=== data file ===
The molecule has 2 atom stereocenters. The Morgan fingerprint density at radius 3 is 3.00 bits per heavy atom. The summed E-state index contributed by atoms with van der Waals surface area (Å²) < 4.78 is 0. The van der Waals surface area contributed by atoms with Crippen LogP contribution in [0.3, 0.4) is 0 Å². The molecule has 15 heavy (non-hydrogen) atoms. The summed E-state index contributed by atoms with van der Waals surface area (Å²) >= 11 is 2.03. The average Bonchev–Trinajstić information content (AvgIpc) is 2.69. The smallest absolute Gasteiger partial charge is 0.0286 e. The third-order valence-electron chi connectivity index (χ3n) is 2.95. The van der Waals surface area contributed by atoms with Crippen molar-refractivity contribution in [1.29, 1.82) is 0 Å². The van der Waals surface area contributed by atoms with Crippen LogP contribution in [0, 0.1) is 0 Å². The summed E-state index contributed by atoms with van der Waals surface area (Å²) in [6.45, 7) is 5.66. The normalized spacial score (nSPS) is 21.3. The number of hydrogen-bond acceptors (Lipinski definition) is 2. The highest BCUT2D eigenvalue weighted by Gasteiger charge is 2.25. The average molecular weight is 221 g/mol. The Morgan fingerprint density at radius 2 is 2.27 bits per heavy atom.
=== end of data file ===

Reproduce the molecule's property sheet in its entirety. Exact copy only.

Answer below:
The molecule has 2 atom stereocenters. The Morgan fingerprint density at radius 3 is 3.00 bits per heavy atom. The summed E-state index contributed by atoms with van der Waals surface area (Å²) < 4.78 is 0. The van der Waals surface area contributed by atoms with Crippen LogP contribution in [0.3, 0.4) is 0 Å². The molecule has 15 heavy (non-hydrogen) atoms. The summed E-state index contributed by atoms with van der Waals surface area (Å²) >= 11 is 2.03. The average Bonchev–Trinajstić information content (AvgIpc) is 2.69. The smallest absolute Gasteiger partial charge is 0.0286 e. The third-order valence-electron chi connectivity index (χ3n) is 2.95. The van der Waals surface area contributed by atoms with Crippen molar-refractivity contribution in [1.29, 1.82) is 0 Å². The van der Waals surface area contributed by atoms with Crippen LogP contribution in [0, 0.1) is 0 Å². The summed E-state index contributed by atoms with van der Waals surface area (Å²) in [6.45, 7) is 5.66. The normalized spacial score (nSPS) is 21.3. The number of hydrogen-bond acceptors (Lipinski definition) is 2. The highest BCUT2D eigenvalue weighted by Gasteiger charge is 2.25. The average molecular weight is 221 g/mol. The Morgan fingerprint density at radius 2 is 2.27 bits per heavy atom.